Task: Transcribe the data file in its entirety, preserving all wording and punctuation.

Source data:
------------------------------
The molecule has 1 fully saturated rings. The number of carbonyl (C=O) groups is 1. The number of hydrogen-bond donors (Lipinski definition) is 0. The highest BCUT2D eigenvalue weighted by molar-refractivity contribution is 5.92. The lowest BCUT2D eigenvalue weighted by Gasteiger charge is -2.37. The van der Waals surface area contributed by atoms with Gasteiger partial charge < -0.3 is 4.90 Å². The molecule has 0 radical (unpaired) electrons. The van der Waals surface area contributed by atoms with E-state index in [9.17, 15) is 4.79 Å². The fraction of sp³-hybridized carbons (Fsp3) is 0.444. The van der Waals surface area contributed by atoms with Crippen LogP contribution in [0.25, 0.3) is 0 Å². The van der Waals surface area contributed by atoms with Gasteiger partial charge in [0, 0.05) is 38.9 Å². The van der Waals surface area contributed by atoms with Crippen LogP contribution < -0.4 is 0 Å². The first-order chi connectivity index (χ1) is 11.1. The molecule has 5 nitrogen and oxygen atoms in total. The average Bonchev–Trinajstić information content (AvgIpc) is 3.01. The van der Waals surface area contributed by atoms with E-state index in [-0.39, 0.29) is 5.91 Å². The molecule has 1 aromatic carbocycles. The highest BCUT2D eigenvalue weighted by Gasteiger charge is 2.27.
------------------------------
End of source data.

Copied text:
The molecule has 1 fully saturated rings. The number of carbonyl (C=O) groups is 1. The number of hydrogen-bond donors (Lipinski definition) is 0. The highest BCUT2D eigenvalue weighted by molar-refractivity contribution is 5.92. The lowest BCUT2D eigenvalue weighted by Gasteiger charge is -2.37. The van der Waals surface area contributed by atoms with Gasteiger partial charge < -0.3 is 4.90 Å². The molecule has 0 radical (unpaired) electrons. The van der Waals surface area contributed by atoms with E-state index in [9.17, 15) is 4.79 Å². The fraction of sp³-hybridized carbons (Fsp3) is 0.444. The van der Waals surface area contributed by atoms with Crippen LogP contribution in [0.25, 0.3) is 0 Å². The van der Waals surface area contributed by atoms with Gasteiger partial charge in [0, 0.05) is 38.9 Å². The van der Waals surface area contributed by atoms with Crippen LogP contribution < -0.4 is 0 Å². The first-order chi connectivity index (χ1) is 11.1. The molecule has 5 nitrogen and oxygen atoms in total. The average Bonchev–Trinajstić information content (AvgIpc) is 3.01. The van der Waals surface area contributed by atoms with E-state index in [-0.39, 0.29) is 5.91 Å². The molecule has 1 aromatic carbocycles. The highest BCUT2D eigenvalue weighted by Gasteiger charge is 2.27.